History courses are among the most popular courses taken by UNC students while studying abroad. The History Department at UNC, which is a strong advocate of the Study Abroad program, wants students, especially history majors and minors, to receive appropriate history credit for these courses. The following information is provided to help you understand and meet the Department’s requirements for transfer credit.
Pre-Study Abroad Advising
History courses are among the most popular courses taken by UNC students while studying abroad. The History Department at UNC, which is a strong advocate of the Study Abroad program, wants students, especially history majors and minors, to receive appropriate history credit for these courses. The following information is provided to help you understand and meet the Department’s requirements for transfer credit.Before going abroad, you should schedule an appointment with the History Department’s transfer credit officer to discuss the requirements for receiving history credit as well as potential courses you might take.
The History Department does not pre-approve courses, but the transfer credit officer can give you a fairly good idea of how a course might transfer as well as other advice on how to meet the History Department’s requirements. You might want to bring along some information (course descriptions, syllabi, etc.) about the courses you are considering taking. You should also know which courses you still need to take in order to fulfill the requirements for the major or minor. This conversation can be continued through email while you are abroad and have more information about the history courses you are taking, including actual syllabi.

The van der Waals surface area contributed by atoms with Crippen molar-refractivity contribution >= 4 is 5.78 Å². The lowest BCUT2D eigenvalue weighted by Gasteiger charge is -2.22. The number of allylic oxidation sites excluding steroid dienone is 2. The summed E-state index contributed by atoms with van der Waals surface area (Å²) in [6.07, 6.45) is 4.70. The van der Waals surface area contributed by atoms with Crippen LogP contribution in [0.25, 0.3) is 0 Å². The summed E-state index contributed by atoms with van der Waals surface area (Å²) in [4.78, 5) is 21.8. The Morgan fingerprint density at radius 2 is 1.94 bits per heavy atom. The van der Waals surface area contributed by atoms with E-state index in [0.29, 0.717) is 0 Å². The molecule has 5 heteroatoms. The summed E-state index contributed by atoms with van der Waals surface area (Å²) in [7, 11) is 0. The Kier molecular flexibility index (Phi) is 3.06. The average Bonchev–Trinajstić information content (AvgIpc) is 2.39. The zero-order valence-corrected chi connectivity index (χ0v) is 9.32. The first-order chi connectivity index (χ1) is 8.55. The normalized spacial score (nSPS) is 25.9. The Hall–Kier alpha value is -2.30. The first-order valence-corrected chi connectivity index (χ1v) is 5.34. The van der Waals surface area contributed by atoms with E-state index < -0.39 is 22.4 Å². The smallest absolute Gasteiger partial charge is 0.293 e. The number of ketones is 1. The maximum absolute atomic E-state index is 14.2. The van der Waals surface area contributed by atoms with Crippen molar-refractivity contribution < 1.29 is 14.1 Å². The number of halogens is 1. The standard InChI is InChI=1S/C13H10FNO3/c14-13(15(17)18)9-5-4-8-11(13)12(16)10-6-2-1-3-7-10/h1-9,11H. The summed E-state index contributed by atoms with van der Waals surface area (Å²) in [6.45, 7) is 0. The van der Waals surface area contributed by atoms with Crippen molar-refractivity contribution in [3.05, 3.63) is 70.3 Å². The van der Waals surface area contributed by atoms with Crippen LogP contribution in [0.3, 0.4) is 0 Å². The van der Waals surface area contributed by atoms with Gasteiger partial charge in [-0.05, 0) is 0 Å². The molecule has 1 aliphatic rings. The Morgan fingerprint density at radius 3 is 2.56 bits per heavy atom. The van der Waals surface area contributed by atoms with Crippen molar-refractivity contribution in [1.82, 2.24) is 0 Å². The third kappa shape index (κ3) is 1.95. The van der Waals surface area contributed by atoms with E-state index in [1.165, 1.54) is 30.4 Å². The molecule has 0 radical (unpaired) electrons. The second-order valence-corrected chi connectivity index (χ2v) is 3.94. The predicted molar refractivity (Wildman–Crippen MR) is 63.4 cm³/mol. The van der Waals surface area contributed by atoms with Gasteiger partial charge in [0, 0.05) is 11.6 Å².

Keep All Course Materials
Be sure to bring all course materials back with you. Without a syllabus, it is very hard to determine what kind of credit you should receive. Other supporting materials such as reading lists, notes, assignments, course readers, exams, papers, projects, and instructor feedback can also aid in determining credit.
Requirements for History Major Credit
To be considered for history credit that can count in the history major or minor, a course must
- have an historical focus in terms of both content and approach and
- specialized lecture courses, and
- be offered by a history department at another college or university. Courses that have an historical focus but are taught by other academic departments (political science, art history, literature, etc.) are not eligible for history major credit. For example, a course on the “The European Union since 1945” that is offered by a political science department would not qualify for history major credit. Exceptions to this policy may be made for history courses offered by institutes, organizations, or study abroad programs that are not affiliated with a college or university history department (for example the Lorenzo de Medici Institute in Florence or the Centro Internacional de Estudios Culturales in Seville). However, such courses must be taught by an instructor who holds an advanced degree in history (M.A. or Ph.D.) Students must furnish proof that their instructor holds such a degree. It is not the responsibility of UNC Study Abroad to furnish this proof.
Normally, for a course to receive three hours of history credit it must have at least 36 hours of instruction and some form of written assessment.
In order for a course to receive “upper” or “advanced-level” credit (like a course numbered 200 or higher at UNC), it must
- not be a survey course and